New international study shows autonomous emergency braking can reduce the risk of hitting the back of another car by 38 per cent.
A study commissioned by ANCAP, the Commonwealth Department of Infrastructure and Regional Development and Euro NCAP has found that autonomous emergency braking (AEB) can reduce the likelihood of hitting the back of another car by up to 38 per cent.
An increasingly common safety feature in new cars, AEB works by monitoring 6m to 8m ahead of a car and automatically applies the brakes if it detects an obstacle in the way – at speeds of up to 50km/h with current technology.
The number of times they were striking cars in front was reduced significantly
Car crash data from six countries was combined by the researchers to compare crashes between cars fitted with AEB with those without, across accidents where the car was either striking a car in front or was being struck from behind.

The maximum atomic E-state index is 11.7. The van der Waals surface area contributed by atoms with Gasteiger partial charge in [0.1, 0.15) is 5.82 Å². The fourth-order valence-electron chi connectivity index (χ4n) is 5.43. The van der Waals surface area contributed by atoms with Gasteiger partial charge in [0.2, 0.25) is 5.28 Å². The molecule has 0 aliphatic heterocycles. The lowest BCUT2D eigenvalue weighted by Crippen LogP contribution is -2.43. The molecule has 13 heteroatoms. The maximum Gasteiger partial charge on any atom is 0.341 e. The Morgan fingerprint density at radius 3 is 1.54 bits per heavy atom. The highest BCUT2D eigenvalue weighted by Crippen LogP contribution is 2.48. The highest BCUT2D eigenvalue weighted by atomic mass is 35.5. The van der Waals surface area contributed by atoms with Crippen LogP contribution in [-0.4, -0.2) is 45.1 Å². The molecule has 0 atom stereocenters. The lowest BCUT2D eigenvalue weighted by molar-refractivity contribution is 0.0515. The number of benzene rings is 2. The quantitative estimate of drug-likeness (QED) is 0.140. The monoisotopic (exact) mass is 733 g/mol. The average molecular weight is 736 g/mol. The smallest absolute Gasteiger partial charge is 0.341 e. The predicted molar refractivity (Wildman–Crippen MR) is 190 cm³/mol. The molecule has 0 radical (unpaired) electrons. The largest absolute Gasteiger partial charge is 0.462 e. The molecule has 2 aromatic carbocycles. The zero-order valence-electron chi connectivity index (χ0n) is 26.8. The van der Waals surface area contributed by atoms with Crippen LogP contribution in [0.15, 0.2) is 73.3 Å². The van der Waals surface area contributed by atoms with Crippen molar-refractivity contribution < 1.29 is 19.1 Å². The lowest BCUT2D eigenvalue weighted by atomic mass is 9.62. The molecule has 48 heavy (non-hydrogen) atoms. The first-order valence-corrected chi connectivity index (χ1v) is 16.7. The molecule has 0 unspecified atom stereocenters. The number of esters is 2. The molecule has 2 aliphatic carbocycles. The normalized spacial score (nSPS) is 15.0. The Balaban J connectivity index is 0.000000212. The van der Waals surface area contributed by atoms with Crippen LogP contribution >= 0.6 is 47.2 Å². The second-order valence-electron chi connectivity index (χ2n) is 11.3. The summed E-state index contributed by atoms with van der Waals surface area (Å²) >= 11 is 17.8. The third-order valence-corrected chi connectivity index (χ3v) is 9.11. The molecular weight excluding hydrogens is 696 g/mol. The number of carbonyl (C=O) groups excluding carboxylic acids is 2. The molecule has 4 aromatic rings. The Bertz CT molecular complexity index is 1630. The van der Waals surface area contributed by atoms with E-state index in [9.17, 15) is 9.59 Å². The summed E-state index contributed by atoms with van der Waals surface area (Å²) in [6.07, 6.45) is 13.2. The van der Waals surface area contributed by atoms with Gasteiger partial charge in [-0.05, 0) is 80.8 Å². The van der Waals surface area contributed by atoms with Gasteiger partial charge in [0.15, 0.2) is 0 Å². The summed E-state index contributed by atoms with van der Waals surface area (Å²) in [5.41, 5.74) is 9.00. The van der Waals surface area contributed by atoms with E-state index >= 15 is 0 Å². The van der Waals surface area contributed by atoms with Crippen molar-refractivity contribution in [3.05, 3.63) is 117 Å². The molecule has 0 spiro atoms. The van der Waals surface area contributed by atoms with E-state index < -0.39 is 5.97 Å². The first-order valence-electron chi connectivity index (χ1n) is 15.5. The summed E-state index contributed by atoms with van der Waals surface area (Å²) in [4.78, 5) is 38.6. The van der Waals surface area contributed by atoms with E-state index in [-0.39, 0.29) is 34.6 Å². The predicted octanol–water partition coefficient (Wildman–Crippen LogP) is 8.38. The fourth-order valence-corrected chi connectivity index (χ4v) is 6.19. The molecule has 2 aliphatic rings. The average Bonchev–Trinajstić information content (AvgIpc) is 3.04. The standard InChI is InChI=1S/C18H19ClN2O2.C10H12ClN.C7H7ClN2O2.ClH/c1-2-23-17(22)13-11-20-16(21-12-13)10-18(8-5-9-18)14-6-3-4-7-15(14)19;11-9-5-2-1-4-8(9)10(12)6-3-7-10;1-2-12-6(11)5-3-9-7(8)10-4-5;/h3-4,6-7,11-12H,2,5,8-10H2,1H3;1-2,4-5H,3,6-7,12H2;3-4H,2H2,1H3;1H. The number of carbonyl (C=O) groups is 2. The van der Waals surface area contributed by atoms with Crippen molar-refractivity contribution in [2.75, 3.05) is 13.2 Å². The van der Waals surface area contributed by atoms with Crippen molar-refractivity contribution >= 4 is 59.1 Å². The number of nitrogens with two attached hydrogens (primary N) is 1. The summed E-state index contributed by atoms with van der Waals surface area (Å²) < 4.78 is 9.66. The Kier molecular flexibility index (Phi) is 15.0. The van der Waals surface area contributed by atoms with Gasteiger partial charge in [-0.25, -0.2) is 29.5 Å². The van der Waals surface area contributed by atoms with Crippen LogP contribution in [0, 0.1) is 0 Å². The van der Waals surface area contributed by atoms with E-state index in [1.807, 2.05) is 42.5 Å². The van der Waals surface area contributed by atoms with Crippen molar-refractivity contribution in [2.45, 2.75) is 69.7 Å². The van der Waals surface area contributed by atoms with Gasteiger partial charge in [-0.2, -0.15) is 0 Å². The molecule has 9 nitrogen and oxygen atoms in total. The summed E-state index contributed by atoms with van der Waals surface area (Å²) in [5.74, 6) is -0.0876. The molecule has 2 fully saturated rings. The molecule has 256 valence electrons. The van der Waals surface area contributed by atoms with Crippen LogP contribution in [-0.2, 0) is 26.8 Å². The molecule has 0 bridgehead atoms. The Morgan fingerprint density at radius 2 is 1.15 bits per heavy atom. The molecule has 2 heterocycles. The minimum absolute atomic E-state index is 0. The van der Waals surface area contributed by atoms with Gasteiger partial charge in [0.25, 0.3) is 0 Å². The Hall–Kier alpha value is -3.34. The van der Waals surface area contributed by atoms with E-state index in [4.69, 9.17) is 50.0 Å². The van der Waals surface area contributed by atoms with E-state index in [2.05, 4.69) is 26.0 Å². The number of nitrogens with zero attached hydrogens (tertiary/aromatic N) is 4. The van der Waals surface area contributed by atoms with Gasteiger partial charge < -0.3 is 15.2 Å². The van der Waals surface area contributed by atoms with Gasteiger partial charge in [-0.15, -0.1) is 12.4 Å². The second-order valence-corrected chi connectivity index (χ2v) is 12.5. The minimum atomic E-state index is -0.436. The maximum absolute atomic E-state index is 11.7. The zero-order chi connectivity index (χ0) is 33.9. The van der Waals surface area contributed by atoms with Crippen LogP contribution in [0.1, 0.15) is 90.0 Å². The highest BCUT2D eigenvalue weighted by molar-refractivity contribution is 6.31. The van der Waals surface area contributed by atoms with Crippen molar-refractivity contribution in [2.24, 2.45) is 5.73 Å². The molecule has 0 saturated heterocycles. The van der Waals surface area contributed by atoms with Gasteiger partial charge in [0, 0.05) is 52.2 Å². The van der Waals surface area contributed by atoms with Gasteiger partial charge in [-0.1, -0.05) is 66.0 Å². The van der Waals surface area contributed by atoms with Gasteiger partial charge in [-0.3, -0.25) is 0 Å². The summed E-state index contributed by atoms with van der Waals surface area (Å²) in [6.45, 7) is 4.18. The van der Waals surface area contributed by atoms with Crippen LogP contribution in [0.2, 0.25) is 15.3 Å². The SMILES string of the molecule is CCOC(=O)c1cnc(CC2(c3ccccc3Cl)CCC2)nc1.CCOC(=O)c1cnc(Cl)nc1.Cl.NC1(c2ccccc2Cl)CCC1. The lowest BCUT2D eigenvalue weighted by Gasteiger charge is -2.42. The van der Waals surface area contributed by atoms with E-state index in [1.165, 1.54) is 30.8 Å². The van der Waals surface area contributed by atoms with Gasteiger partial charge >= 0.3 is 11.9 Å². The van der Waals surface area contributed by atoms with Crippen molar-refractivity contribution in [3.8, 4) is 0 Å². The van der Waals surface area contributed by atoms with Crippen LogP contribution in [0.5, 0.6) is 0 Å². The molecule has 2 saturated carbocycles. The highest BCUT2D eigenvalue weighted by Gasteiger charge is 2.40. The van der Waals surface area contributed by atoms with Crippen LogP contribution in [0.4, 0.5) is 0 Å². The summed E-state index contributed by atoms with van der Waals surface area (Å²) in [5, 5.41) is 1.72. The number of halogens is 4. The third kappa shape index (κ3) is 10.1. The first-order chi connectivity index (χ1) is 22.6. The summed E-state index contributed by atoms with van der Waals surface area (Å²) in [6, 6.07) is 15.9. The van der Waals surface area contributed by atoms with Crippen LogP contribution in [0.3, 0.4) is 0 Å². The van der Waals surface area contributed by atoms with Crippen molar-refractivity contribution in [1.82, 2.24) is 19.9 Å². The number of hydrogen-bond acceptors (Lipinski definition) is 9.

In non-AEB cars, the split between striking and being struck was close to 50-50. In cars with AEB, the number of times they were striking cars in front was reduced significantly.
The researchers also noted that AEB-fitted cars may be more likely to be struck from behind, as an unintended consequence of AEB’s better reaction time, compared to a human driver. They do note, however, that more study into this particular area is required.
Also requiring more research is the application of high-speed AEB systems designed for highway use, as the study only focussed on systems that work below 50km/h.